In the New York Times, Human Rights Watch’s Nicholas Bequelin argues that while reported reforms of the re-education through labor (laojiao) system are a sign of progress, the actual impact of any changes remains to be seen:
While the government has provided no details about what it intends to do, it is not likely that the re-education archipelago — an estimated 350 labor camps with about 160,000 inmates — will be closed anytime soon. Presumably the camps will continue to hold inmates sentenced for crimes like drug abuse, prostitution and minor offenses.
But the proposed change could put an end to China’s largest system of administrative detention, a punishment imposed solely through an administrative decision, without any trial.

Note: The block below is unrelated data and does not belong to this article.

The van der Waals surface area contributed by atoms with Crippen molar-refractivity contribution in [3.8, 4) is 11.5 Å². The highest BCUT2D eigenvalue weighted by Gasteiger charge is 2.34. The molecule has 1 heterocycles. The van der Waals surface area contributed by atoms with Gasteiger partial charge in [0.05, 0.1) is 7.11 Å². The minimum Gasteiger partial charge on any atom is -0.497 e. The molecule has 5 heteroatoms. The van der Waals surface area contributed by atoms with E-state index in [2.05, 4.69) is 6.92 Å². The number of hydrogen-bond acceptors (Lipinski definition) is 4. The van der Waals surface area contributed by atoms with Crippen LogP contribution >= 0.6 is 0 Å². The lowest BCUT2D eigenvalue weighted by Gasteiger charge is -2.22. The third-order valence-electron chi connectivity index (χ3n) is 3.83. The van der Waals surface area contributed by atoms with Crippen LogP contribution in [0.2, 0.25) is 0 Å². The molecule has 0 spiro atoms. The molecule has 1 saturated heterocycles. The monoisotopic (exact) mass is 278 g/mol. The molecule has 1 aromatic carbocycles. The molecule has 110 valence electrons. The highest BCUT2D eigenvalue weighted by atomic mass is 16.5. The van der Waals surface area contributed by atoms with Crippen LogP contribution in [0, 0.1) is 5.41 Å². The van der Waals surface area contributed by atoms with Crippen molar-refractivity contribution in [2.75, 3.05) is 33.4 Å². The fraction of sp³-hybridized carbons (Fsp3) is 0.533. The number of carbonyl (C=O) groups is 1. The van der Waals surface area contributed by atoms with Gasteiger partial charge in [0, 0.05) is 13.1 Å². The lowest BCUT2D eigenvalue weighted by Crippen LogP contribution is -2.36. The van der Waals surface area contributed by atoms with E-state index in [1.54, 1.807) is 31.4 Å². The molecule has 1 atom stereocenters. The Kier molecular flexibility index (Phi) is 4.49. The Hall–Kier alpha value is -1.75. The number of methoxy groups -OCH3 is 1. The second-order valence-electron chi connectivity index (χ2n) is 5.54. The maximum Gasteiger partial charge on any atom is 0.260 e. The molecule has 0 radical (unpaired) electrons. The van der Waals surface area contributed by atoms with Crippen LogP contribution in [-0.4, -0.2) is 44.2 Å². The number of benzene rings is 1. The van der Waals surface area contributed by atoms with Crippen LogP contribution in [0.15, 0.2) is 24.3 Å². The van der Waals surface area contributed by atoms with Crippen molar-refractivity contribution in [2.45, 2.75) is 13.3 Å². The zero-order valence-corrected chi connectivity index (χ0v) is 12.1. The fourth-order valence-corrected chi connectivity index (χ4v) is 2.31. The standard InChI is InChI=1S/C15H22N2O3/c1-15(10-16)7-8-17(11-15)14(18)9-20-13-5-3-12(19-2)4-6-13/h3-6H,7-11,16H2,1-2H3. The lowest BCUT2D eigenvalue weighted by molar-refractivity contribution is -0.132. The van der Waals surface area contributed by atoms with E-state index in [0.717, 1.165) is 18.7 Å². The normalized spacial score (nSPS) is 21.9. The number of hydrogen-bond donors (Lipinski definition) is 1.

[…] Some lawyers have pointed out that Re-education Through Labor is unlawful under the current Constitution and China’s obligations as a party to the International Covenant on Civil and Political Rights in 1998. They have advocated instead that the judiciary should set up special courts to handle minor offenses.
Regardless of which route is chosen, any improvements on paper might be quickly reversed in practice if not accompanied by more comprehensive legal reforms. After China abolished the crime of “counterrevolution” in 1997, in what was then hailed as a major advance, the only real change proved to be that political offenders were sentenced under “state security” crimes instead.